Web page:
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If you happen to follow this blog, you know I have a thing about headphones, well, let’s just say that thing extends to pens. Now, I don’t have some amazing collection of fountain pens or a Montblanc StarWalker extravaganza. No, my pens are decidedly on the practical side with a little bit of flourish. For example, I think Uni-Ball has some of the finest ink cartridges on the planet, but the barrels and related materials are typically inexpensive plastic. (I use their cartridges a lot). So, my little collection’s decidedly on the low end, but consists of more permanent pens than plastic disposables. You’ll also see that each has a purpose albeit a somewhat eclectic idiosyncratic purpose of mine. In this post, I’m going to geek out a bit (OK, more than a bit) about pens; I hope this inspires some to think of their own writing and to take up their own weapons; it is, after all, mightier than the sword. Here’s some of my favorites.



Now why would a guy who is as digitally oriented as myself be into such an analog device? Well, it turns out that the gulf between tech and analog are merging. Before diving into that trend, back to the question. In the tactile writing process, brain connects with thought, movement with ideas and, at least for me, it seems to make the words come alive. While I’ve largely overcome this over the years, I’m still old-school enough to think that if it’s in black-and-white typeface, then it must be done, right? I’m not quite as old as Yule Brenner’s Pharaoh, but I do have some empathy with “So it shall be written. So it shall be done.”



Pen moving across page seems to encourage a more free flow of ideas; it allows me to halt, edit, and pause to think through in a little more natural way. Of course, the vast majority of my writing is done digitally with keyboard and computer, but the tech world is coming around to merging analog and digital experiences. Especially the movement of Microsoft towards using pen on the Surface or a physical dial on the Surface Studio really brings this home. The fact that the sensors in the Surface Pro pen can provide variations of pressure so that the flow of the digital ink changes with pressure further bears this out. Microsoft sees us turning our focus more on creating and less on consuming, and doing so in such a way that virtual and the real worlds merge more. I tend to agree that we’ll see these tactile experiences flow more and more into our digital experience. Obviously the Surface Pro, the Surface Book and Surface Studio illustrate this with their emphasis on touch. Another illustration is Microsoft OneNote’s ability to search on cursive text or translate handwriting to editable text. Another example is Lenovo Yoga Book which allows you to use real link to create digitized notes. While this revolution is taking place, I’m not sure I’ll ever quite give up pen and paper and things like the Yoga Book give me hope that I’ll never have to whilst enjoying the benefits of being digitize. That is, having it saved, searchable, easily editable and easily shared.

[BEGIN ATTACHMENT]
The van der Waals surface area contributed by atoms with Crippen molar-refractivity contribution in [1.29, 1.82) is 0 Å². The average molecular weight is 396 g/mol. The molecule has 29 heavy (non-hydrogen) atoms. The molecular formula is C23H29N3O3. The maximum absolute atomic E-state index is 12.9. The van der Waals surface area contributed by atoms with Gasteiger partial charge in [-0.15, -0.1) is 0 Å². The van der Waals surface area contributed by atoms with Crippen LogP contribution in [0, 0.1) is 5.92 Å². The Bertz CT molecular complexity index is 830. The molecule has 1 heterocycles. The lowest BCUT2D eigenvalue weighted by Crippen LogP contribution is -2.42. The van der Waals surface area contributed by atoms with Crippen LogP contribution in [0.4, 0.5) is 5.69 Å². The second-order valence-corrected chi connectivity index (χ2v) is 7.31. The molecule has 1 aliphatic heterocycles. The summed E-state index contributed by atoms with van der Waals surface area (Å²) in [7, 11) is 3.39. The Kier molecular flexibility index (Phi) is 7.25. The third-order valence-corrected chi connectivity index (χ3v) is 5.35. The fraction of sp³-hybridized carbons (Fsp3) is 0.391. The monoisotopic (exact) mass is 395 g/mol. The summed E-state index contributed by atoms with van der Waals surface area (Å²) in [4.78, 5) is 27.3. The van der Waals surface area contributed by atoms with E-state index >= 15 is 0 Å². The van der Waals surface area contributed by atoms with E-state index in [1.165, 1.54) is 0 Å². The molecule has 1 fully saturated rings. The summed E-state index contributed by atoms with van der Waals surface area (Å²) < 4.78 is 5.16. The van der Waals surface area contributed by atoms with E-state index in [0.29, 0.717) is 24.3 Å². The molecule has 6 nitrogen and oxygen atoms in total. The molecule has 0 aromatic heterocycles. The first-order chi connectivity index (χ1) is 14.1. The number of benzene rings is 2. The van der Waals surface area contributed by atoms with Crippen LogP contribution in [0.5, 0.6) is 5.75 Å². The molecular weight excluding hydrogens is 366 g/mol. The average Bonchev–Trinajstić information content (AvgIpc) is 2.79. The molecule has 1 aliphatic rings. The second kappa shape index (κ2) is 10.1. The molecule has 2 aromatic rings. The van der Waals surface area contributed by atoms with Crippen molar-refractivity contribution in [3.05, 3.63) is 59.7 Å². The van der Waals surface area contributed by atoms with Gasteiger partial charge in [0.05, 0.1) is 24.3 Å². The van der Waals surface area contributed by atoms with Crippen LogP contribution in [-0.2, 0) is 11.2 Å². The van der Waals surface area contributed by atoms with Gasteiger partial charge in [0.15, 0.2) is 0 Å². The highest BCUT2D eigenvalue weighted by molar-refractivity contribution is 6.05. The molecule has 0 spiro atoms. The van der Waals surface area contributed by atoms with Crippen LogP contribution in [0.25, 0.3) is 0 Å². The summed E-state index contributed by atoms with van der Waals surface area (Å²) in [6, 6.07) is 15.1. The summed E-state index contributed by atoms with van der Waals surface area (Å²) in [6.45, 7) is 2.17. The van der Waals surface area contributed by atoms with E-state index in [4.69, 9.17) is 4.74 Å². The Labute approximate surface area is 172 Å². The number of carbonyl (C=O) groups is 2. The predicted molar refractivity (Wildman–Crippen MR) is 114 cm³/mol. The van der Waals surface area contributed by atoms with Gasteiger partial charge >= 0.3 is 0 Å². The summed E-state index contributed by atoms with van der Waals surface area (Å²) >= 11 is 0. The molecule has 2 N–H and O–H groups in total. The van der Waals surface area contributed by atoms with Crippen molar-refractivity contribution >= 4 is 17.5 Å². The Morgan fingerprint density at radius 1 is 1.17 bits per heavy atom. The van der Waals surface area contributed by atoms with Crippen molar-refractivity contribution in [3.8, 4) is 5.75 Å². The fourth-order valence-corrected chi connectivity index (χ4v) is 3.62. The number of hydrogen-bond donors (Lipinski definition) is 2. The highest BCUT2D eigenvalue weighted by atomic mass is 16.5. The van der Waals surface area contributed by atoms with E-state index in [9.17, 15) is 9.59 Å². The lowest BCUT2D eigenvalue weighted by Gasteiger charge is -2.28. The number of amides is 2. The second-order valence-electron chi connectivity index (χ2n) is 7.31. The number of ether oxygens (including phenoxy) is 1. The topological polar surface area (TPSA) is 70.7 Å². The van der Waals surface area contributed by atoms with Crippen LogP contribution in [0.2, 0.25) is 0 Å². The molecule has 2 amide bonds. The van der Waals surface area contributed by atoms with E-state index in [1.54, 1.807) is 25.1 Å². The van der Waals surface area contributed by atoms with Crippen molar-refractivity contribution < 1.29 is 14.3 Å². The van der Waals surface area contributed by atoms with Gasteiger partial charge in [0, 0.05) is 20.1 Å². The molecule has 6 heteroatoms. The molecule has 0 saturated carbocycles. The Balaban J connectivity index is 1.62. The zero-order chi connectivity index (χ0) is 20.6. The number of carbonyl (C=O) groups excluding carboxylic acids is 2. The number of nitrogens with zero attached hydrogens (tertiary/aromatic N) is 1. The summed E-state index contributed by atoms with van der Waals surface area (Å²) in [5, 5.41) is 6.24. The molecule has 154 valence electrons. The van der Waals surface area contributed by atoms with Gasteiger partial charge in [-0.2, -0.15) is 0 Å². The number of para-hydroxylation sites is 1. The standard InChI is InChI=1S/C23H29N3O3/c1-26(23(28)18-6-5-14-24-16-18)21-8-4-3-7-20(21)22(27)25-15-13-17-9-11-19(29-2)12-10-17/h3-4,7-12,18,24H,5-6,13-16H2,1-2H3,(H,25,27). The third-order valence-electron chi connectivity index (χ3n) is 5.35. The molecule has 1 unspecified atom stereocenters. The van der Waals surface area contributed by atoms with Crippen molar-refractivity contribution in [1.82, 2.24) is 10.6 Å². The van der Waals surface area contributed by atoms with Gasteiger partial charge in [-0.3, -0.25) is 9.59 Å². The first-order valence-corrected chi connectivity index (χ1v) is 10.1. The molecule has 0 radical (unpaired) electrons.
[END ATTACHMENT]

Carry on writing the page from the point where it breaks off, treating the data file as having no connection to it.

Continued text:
Pilot Axiom


Returning to my collection of pens (and pencil) themselves. There are two ballpoints, three roller balls/gel pens, one fountain pen and one pencil. While I’ve gone through many other pens, this set of pens and pencil have risen to the top as my go to products for different uses. One of the themes you’ll see is using Uni-Ball’s inks, but not so much their barrels. Another thing you’ll see is what I’d like to call stylistic practicality. In other words, while there are less expensive options that do roughly the same thing, there’s no less expensive option that really has nice fit and finish to the product with some heft; I like substantial writing implements without undo weight. There certainly are more expensive options as well, but this is the sweet spot where function and design come together to make a really good product. For a number of years now, I’ve considered Pilot’s Dr. Grip Center of Gravity line to be the best ballpoint. They tend to have a consistently richer look to the writing than any other ballpoint. The overall look of the script using this ink borders on a light rollerball. Pilot’s Axiom takes this line to the next level with a quite attractive barrel and mostly metal construction. Speaking of metal and heft, Franklin Covey’s combined stylus and ballpoint does a very nice job of providing great backup. Its pen borders on Cross quality.



Yafa Schmidt Capless Rollerball